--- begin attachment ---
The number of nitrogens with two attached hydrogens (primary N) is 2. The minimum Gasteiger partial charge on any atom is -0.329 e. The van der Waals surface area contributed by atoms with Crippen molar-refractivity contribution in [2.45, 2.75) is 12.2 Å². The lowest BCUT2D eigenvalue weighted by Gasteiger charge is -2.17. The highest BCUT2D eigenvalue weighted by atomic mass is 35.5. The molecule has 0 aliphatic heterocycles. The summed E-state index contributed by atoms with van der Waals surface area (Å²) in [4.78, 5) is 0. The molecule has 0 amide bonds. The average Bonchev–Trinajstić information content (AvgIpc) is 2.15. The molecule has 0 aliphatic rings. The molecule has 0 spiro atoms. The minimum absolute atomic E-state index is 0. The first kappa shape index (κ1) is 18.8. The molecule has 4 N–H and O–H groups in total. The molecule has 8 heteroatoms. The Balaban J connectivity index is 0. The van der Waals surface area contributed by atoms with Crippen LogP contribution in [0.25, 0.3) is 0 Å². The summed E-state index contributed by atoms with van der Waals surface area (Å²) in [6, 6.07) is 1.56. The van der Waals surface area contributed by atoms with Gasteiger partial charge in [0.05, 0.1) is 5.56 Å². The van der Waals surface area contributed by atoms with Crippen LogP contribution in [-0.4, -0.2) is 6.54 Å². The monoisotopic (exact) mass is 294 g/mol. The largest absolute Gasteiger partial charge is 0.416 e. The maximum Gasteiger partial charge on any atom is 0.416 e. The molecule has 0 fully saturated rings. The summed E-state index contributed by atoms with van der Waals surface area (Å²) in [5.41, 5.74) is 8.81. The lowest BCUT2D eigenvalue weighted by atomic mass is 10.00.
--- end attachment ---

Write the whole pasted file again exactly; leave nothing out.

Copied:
The number of nitrogens with two attached hydrogens (primary N) is 2. The minimum Gasteiger partial charge on any atom is -0.329 e. The van der Waals surface area contributed by atoms with Crippen molar-refractivity contribution in [2.45, 2.75) is 12.2 Å². The lowest BCUT2D eigenvalue weighted by Gasteiger charge is -2.17. The highest BCUT2D eigenvalue weighted by atomic mass is 35.5. The molecule has 0 aliphatic heterocycles. The summed E-state index contributed by atoms with van der Waals surface area (Å²) in [4.78, 5) is 0. The molecule has 0 amide bonds. The average Bonchev–Trinajstić information content (AvgIpc) is 2.15. The molecule has 0 aliphatic rings. The molecule has 0 spiro atoms. The minimum absolute atomic E-state index is 0. The first kappa shape index (κ1) is 18.8. The molecule has 4 N–H and O–H groups in total. The molecule has 8 heteroatoms. The Balaban J connectivity index is 0. The van der Waals surface area contributed by atoms with Crippen LogP contribution in [0.25, 0.3) is 0 Å². The summed E-state index contributed by atoms with van der Waals surface area (Å²) in [6, 6.07) is 1.56. The van der Waals surface area contributed by atoms with Gasteiger partial charge in [0.05, 0.1) is 5.56 Å². The van der Waals surface area contributed by atoms with Crippen LogP contribution in [-0.4, -0.2) is 6.54 Å². The monoisotopic (exact) mass is 294 g/mol. The largest absolute Gasteiger partial charge is 0.416 e. The maximum Gasteiger partial charge on any atom is 0.416 e. The molecule has 0 fully saturated rings. The summed E-state index contributed by atoms with van der Waals surface area (Å²) in [5.41, 5.74) is 8.81. The lowest BCUT2D eigenvalue weighted by atomic mass is 10.00.